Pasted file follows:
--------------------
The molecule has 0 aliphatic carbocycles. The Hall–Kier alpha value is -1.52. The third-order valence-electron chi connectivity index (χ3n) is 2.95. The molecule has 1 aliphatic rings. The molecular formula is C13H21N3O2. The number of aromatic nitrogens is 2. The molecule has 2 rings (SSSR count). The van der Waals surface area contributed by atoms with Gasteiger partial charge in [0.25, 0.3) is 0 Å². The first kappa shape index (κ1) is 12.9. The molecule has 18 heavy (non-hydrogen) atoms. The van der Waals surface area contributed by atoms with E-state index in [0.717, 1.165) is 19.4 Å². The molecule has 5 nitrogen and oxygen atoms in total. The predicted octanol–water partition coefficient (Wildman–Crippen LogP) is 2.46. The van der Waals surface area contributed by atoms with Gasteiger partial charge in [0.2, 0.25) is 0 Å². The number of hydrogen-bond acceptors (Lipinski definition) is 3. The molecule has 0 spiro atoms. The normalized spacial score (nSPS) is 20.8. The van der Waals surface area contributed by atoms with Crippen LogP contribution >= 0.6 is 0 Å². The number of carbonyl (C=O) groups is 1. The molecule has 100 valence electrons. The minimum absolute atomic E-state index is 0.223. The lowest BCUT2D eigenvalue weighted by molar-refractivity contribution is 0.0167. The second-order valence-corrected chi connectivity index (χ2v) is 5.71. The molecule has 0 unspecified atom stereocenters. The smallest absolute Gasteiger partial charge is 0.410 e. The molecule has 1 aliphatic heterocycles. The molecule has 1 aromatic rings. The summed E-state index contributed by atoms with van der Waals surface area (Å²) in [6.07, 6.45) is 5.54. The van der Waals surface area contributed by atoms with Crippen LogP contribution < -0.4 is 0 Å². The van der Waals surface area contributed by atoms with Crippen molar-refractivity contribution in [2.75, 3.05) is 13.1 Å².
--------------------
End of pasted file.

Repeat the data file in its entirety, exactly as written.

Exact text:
The molecule has 0 aliphatic carbocycles. The Hall–Kier alpha value is -1.52. The third-order valence-electron chi connectivity index (χ3n) is 2.95. The molecule has 1 aliphatic rings. The molecular formula is C13H21N3O2. The number of aromatic nitrogens is 2. The molecule has 2 rings (SSSR count). The van der Waals surface area contributed by atoms with Gasteiger partial charge in [0.25, 0.3) is 0 Å². The first kappa shape index (κ1) is 12.9. The molecule has 18 heavy (non-hydrogen) atoms. The van der Waals surface area contributed by atoms with E-state index in [0.717, 1.165) is 19.4 Å². The molecule has 5 nitrogen and oxygen atoms in total. The predicted octanol–water partition coefficient (Wildman–Crippen LogP) is 2.46. The van der Waals surface area contributed by atoms with Gasteiger partial charge in [0.2, 0.25) is 0 Å². The number of hydrogen-bond acceptors (Lipinski definition) is 3. The molecule has 0 spiro atoms. The normalized spacial score (nSPS) is 20.8. The van der Waals surface area contributed by atoms with Crippen LogP contribution >= 0.6 is 0 Å². The number of carbonyl (C=O) groups is 1. The molecule has 100 valence electrons. The minimum absolute atomic E-state index is 0.223. The lowest BCUT2D eigenvalue weighted by molar-refractivity contribution is 0.0167. The second-order valence-corrected chi connectivity index (χ2v) is 5.71. The molecule has 0 unspecified atom stereocenters. The smallest absolute Gasteiger partial charge is 0.410 e. The molecule has 1 aliphatic heterocycles. The molecule has 1 aromatic rings. The summed E-state index contributed by atoms with van der Waals surface area (Å²) in [6.07, 6.45) is 5.54. The van der Waals surface area contributed by atoms with Crippen LogP contribution < -0.4 is 0 Å². The van der Waals surface area contributed by atoms with Crippen molar-refractivity contribution in [2.75, 3.05) is 13.1 Å².